Hexdecoder

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The HexDecoder converts base 16 encoded data to bytes. The partner encoder is a HexEncoder.

The HexDecoder takes a pointer to a BufferedTransformation. Because a pointer is taken, the HexDecoder owns the attached transformation, and therefore will destroy it. See ownership for more details.

Note well: decoders skip characters that are not in the particular alphabet. If you incorrectly choose the wrong encoder, like a Base64Encoder instead of a HexEncoder, then the decoder will silently skip unrecognized characters.


HexDecoder
Documentation
#include <cryptopp/hex.h>

Construction

HexDecoder (BufferedTransformation *attachment=NULL)

attachment is a BufferedTransformation, such as another filter or sink. If attachment is NULL, then the HexDecoder object will internally accumulate the output byte stream.

Hex Formats

A HexDecoder can parse many formats, including colon, comma, and whitespace delimited. Each of the example strings bellow will decode correctly using a HexDecoder.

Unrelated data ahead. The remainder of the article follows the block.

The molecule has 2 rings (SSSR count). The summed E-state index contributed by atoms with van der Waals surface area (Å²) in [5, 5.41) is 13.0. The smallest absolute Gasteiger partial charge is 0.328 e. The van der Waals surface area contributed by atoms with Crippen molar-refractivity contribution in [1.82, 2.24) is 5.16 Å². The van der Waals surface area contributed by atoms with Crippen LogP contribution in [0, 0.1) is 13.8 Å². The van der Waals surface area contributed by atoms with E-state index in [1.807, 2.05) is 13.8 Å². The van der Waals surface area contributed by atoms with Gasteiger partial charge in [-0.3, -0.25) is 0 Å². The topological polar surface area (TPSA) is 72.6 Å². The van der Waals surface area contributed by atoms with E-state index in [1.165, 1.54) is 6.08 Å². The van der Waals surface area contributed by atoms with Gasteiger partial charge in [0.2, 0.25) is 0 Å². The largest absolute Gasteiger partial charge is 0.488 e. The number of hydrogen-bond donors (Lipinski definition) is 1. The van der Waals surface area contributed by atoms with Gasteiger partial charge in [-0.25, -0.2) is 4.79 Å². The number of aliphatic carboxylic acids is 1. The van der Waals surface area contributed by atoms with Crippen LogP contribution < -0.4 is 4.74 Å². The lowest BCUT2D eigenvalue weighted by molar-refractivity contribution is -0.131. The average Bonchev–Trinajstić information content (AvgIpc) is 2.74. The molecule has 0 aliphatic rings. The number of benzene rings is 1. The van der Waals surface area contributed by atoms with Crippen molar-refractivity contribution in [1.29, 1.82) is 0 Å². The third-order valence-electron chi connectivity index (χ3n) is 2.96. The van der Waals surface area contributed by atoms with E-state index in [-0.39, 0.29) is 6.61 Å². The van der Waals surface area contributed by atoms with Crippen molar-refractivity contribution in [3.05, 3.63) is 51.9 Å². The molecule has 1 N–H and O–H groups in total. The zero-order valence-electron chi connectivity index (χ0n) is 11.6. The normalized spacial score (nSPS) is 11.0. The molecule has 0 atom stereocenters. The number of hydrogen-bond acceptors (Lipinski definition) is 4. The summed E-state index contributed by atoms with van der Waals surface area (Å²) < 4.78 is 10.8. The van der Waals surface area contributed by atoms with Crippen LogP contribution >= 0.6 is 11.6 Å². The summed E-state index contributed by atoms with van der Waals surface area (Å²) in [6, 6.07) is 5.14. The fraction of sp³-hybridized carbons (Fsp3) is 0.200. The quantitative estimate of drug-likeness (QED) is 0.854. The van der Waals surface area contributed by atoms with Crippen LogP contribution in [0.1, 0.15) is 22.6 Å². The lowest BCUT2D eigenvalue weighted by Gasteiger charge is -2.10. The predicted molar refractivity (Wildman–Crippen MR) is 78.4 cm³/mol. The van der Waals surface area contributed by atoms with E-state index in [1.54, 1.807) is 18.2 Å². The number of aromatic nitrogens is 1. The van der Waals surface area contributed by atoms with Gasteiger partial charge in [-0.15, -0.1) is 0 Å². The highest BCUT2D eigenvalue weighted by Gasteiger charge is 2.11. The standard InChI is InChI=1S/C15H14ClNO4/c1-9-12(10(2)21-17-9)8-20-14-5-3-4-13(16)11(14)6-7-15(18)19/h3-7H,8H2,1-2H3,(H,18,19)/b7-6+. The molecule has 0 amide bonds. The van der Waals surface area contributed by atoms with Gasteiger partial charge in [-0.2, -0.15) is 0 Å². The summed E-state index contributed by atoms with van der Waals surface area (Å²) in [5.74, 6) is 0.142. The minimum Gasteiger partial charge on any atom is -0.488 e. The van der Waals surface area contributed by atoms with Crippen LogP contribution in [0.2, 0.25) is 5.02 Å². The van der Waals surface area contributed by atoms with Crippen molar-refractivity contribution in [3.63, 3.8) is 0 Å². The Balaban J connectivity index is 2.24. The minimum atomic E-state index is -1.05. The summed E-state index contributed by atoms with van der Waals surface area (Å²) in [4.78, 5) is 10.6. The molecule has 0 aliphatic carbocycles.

string str1 = "0xFF, 0xEE, 0xDD, 0xCC, 0xBB, 0xAA, 0x99, 0x88, 0x77, 0x66, 0x55, 0x44, 0x33, 0x22, 0x11, 0x00";
string str2 = "0xFF 0xEE 0xDD 0xCC 0xBB 0xAA 0x99 0x88 0x77 0x66 0x55 0x44 0x33 0x22 0x11 0x00";
string str4 = "FFh EEh DDh CCh BBh AAh 99h 88h 77h 66h 55h 44h 33h 22h 11h 00h";
string str4 = "FF:EE:DD:CC:BB:AA:99:88:77:66:55:44:33:22:11:00";
string str5 = "FFEEDDCCBBAA99887766554433221100";

Sample Programs

The following is a small collection of sample programs to demonstrate using the HexDecoder.

Decoding a String (Non-Filter)

The following demonstrates decoding a string using Put and Get.

string encoded = "FFEEDDCCBBAA99887766554433221100";
string decoded;
   
HexDecoder decoder;

decoder.Put( (byte*)encoded.data(), encoded.size() );
decoder.MessageEnd();

word64 size = decoder.MaxRetrievable();
if(size && size <= SIZE_MAX)
{
    decoded.resize(size);		
    decoder.Get((byte*)decoded.data(), decoded.size());
}

Running the program under GDB shows the binary string contained in decoded.

Breakpoint 1, main (argc=1, argv=0x7fffffffe398) at cryptopp-test.cpp:44
(gdb) p encoded
$1 = {static npos = 18446744073709551615, 
  _M_dataplus = {<std::allocator<char>> = {<__gnu_cxx::new_allocator<char>> = {<No data fields>}, <No data fields>}, 
    _M_p = 0x60c078 "FFEEDDCCBBAA99887766554433221100"}}
(gdb) p decoded
$2 = {static npos = 18446744073709551615, 
  _M_dataplus = {<std::allocator<char>> = {<__gnu_cxx::new_allocator<char>> = {<No data fields>}, <No data fields>},